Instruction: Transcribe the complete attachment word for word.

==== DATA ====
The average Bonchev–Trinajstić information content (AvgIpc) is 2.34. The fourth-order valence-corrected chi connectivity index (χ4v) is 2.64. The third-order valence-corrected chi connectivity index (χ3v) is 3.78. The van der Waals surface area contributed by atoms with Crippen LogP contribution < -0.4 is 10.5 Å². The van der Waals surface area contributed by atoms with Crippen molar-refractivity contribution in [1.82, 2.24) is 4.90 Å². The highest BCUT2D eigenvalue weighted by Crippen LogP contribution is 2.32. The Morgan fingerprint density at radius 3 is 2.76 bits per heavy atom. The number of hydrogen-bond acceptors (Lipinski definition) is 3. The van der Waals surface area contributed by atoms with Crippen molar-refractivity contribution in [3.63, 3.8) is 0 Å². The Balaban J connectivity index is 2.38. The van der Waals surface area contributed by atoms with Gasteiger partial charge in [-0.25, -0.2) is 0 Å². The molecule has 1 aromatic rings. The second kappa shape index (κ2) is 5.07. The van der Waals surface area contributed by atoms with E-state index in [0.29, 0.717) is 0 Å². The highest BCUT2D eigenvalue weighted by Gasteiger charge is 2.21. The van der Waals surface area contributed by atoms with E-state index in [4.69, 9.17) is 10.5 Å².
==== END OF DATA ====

The average Bonchev–Trinajstić information content (AvgIpc) is 2.34. The fourth-order valence-corrected chi connectivity index (χ4v) is 2.64. The third-order valence-corrected chi connectivity index (χ3v) is 3.78. The van der Waals surface area contributed by atoms with Crippen LogP contribution < -0.4 is 10.5 Å². The van der Waals surface area contributed by atoms with Crippen molar-refractivity contribution in [1.82, 2.24) is 4.90 Å². The highest BCUT2D eigenvalue weighted by Crippen LogP contribution is 2.32. The Morgan fingerprint density at radius 3 is 2.76 bits per heavy atom. The number of hydrogen-bond acceptors (Lipinski definition) is 3. The van der Waals surface area contributed by atoms with Crippen molar-refractivity contribution in [3.63, 3.8) is 0 Å². The Balaban J connectivity index is 2.38. The van der Waals surface area contributed by atoms with Gasteiger partial charge in [-0.25, -0.2) is 0 Å². The molecule has 1 aromatic rings. The second kappa shape index (κ2) is 5.07. The van der Waals surface area contributed by atoms with E-state index in [0.29, 0.717) is 0 Å². The highest BCUT2D eigenvalue weighted by Gasteiger charge is 2.21. The van der Waals surface area contributed by atoms with E-state index in [4.69, 9.17) is 10.5 Å².